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Smiles and Success: Bridging the Achievement Gap

If you had only one word to describe your ideal school what would it be?

Innovative? High-tech? Diverse? Competitive? What about happy?

For a lot of education leaders, happiness, while important, isn’t the first quality that springs to mind when trying to close the achievement gap.

But new research suggests maybe it should be.

According to an article from NPR Education, a report in the Review of Educational Research suggests that a positive school climate can boost student success and help close the achievement gap.

As schools rethink how they plan to assess student success under the new federal Every Student Succeeds Act (ESSA), school climate is poised to play a larger role. And, educators across the country are preparing for that.

Creating a positive feeling

When it comes to improving school climate, attitude is much more valuable than wealth, posits Ron Avi Astor, a professor and co-author of the study.

After poring through 15 years of research, the research team concluded that not only did a positive school climate correlate with higher academic success, it also found that the perception of school climate was not linked to the socioeconomic status of a school.

In other words, schools in low-income neighborhoods were just as likely to have a positive school climate as schools in wealthier neighborhoods.

NPR highlights the example of Weiner Elementary School in Weiner, Ark.

In a town of just 700, where 99 percent of students receive free or reduced-price lunch, resources are hard to come by. But that hasn’t stopped principal Pam Hogue and her staff from making a positive school climate their top priority.

Each morning at Weiner is focused on starting kids off on a happy note.

Hogue and her staff work to create “a feeling in [the] building,” beginning with a morning dance party, and a celebratory assembly of singing and recognizing excelling students. “When you walk in here, it just feels right. It looks like a place where learning is happening,” she tells NPR.

That genuine feeling isn’t easy to create, even with the best resources or the newest technology, Joaquin Tamayo, director of strategic initiatives at the U.S. Ed Department tells NPR:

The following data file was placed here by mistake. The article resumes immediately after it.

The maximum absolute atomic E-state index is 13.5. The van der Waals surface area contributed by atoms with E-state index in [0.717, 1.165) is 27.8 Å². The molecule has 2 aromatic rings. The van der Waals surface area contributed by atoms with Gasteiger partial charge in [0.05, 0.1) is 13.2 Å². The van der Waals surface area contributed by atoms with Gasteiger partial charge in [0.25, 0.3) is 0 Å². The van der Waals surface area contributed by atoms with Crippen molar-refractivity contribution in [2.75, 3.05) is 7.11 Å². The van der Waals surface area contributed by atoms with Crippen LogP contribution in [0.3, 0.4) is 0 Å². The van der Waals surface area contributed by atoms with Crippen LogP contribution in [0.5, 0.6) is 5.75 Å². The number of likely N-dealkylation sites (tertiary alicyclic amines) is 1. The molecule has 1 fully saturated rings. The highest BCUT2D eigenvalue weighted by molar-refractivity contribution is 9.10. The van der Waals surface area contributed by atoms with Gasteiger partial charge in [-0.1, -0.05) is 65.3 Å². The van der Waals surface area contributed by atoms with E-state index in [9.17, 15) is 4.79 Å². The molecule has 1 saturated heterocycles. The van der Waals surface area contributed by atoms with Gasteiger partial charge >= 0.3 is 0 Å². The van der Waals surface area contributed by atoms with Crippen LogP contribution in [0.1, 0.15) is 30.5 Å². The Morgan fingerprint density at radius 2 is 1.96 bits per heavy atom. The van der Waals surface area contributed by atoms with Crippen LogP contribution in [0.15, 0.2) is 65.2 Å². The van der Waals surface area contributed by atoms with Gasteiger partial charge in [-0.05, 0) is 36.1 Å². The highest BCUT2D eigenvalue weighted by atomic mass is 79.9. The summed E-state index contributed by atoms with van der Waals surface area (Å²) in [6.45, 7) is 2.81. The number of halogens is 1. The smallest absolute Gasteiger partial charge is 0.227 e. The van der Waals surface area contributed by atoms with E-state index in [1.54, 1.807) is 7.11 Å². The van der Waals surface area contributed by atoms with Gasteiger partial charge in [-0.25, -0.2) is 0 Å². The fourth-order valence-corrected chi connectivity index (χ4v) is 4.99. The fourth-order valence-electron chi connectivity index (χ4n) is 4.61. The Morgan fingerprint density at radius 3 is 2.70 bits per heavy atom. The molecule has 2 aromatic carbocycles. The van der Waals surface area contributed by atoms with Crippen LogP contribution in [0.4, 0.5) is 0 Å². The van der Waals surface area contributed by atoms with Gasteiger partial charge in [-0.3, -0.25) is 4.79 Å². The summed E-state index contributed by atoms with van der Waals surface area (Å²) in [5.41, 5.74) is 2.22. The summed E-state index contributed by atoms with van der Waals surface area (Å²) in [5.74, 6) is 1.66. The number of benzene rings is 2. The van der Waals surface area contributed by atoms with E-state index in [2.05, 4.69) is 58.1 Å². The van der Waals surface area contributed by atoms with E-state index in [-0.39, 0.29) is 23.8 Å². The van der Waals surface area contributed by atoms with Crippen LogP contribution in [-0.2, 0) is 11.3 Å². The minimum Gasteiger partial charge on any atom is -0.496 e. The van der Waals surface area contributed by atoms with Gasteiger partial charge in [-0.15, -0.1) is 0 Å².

“Improving school climate is tough, it’s tedious, it’s incremental,” he says. “But when folks can do it right, and when they really put not just their mind but their heart into it, it’s just such a beautiful thing.”

Measuring happiness

There’s no one-size-fits-all approach to a positive school climate. Each school and district has to confront a unique set of cultural and socioeconomic challenges. That was one reason why ESSA was created—to expand the lens of students and school success.

If you’re goal is to improve school climate, it’s a good idea to start with a simple question: What’s your definition of happiness in school?

Do you know what motivates students to learn? Do you know which aspects of school they like and which ones they don’t? Do you know what makes your students happy day in and day out?

Now’s the time to find out.

What steps do you take to promote a positive school climate in your schools? Tell us in the comments.

Want more ideas about how to assess, measure, and improve school climate? Download the webinar “Making feedback matter: How school climate affects school quality,” featuring insights from veteran educator and researcher Dr. Stephan Knobloch and Dr. Jim Angelo, assistant superintendent for instruction at Frederick County Public Schools (Va).